Sensitivity to me, translates to pull. I want to feel the kite feed back to
me and the more it feeds back, the better I can sense what needs to be done.
If a kite pulls too much then I'll put it away and get a vented kite.
With these objectives, you can see that I lean heavily toward the 'down-and-out' bridle settings. How much to adjust, you say? Well, it depends on individual preferences but I have some figures that I fly to determine how much to adjust.
1. Flying large circles - Comparing the speed and tracking when flying the
lower and upper halves.
2. Squares - Even speed coming in and exiting each corner. Watching for 'slurring' and bobble when exiting corners plus straight line tracking. The kite should not look forced (i.e. the infamous 'boing' turn)
3. Launch from center window - The kite should not jerk up and rise at a constant speed without bobbling.
4. Tight circles or spins - The kite should cleanly exit the spin and not spinout.
5. Snap stalls - In the stall, the kite should not rise or drift.
The Response Setting and Tricks
When the Stranger was introduced in the mid-90's, it started a trend of kites with significant oversteer geared toward tricks and freestyle.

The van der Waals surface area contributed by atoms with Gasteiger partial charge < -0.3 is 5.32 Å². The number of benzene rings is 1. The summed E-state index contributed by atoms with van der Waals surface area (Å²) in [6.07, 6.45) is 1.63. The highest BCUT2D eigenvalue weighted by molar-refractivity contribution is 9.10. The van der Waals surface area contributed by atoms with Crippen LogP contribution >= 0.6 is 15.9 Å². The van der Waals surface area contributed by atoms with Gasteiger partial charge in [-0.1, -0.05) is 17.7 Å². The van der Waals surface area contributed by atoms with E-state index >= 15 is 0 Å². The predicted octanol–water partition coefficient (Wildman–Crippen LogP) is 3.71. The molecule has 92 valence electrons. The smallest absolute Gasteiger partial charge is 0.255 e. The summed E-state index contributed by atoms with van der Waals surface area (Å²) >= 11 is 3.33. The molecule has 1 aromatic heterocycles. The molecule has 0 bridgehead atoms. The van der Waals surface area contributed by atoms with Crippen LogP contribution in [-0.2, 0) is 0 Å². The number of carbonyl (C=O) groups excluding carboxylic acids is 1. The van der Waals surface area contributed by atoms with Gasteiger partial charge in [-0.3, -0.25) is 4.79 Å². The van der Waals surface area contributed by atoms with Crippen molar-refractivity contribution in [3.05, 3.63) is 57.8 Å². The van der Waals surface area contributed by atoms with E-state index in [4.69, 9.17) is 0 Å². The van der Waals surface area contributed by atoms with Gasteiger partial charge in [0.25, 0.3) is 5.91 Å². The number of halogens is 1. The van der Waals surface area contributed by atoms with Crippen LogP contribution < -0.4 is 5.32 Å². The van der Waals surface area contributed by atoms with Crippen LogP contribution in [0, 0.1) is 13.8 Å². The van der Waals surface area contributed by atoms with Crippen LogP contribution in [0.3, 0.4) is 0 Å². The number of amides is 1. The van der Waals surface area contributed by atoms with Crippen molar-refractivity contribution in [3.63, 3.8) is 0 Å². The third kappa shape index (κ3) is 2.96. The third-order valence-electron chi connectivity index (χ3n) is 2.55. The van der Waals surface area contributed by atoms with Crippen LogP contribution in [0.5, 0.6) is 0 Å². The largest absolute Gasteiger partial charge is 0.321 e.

Tricks (specifically the axel family) are easier to do on a kite with oversteer than one without. However, I've found that these kites have a generally unstable feel to them, and I get the feeling that the kite takes control while it's doing its thing, and it'll give control back to me when it's finished.
Doing tricks on a response-set kite is definitely more difficult; however, there is the feeling of maintaining control throughout, which I feel is better for setting up combinations. But after all, if we make things too easy, we would have been bored long ago!
Anyway, that's it for this issue. Again, if you have any suggestions or questions please feel free to contact me.
P.S. Bridle trivia
There are two versions of the three point bridle, the US and European/UK versions. The original US version has a static outhaul line while European and UK kites have their static inhaul line from the tow point to the center. Why is this?
My belief is that they've looked at the adjustments and found by having a single piece top & outhaul line, when bridle adjustments for lift are made, the outhaul is also adjusted maintaining performance. Of course, the probable real reason is that they wanted to do things opposite of the US!
Ta for now,